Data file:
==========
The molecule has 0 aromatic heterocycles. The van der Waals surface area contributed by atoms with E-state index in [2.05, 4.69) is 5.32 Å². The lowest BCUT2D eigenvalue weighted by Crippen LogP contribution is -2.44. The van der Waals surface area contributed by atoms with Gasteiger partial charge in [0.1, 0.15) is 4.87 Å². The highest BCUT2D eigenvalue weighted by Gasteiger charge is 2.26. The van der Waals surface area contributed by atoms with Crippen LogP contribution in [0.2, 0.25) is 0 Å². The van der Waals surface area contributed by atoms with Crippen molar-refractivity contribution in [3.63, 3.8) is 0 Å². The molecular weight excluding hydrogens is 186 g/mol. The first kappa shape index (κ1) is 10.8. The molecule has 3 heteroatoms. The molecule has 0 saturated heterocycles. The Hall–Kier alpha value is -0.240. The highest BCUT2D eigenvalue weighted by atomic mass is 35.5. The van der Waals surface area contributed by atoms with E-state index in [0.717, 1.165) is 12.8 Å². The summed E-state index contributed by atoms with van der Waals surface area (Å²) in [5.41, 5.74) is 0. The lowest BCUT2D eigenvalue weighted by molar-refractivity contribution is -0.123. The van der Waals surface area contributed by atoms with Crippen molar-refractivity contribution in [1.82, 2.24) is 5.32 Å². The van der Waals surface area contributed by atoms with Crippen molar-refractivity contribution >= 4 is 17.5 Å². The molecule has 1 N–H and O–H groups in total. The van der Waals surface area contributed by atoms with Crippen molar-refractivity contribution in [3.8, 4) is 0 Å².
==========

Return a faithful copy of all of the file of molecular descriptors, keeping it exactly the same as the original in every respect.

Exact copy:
The molecule has 0 aromatic heterocycles. The van der Waals surface area contributed by atoms with E-state index in [2.05, 4.69) is 5.32 Å². The lowest BCUT2D eigenvalue weighted by Crippen LogP contribution is -2.44. The van der Waals surface area contributed by atoms with Gasteiger partial charge in [0.1, 0.15) is 4.87 Å². The highest BCUT2D eigenvalue weighted by Gasteiger charge is 2.26. The van der Waals surface area contributed by atoms with Crippen LogP contribution in [0.2, 0.25) is 0 Å². The van der Waals surface area contributed by atoms with Crippen molar-refractivity contribution in [3.63, 3.8) is 0 Å². The molecular weight excluding hydrogens is 186 g/mol. The first kappa shape index (κ1) is 10.8. The molecule has 3 heteroatoms. The molecule has 0 saturated heterocycles. The Hall–Kier alpha value is -0.240. The highest BCUT2D eigenvalue weighted by atomic mass is 35.5. The van der Waals surface area contributed by atoms with E-state index in [0.717, 1.165) is 12.8 Å². The summed E-state index contributed by atoms with van der Waals surface area (Å²) in [5.41, 5.74) is 0. The lowest BCUT2D eigenvalue weighted by molar-refractivity contribution is -0.123. The van der Waals surface area contributed by atoms with Crippen molar-refractivity contribution in [1.82, 2.24) is 5.32 Å². The van der Waals surface area contributed by atoms with Crippen molar-refractivity contribution >= 4 is 17.5 Å². The molecule has 1 N–H and O–H groups in total. The van der Waals surface area contributed by atoms with Crippen molar-refractivity contribution in [3.8, 4) is 0 Å².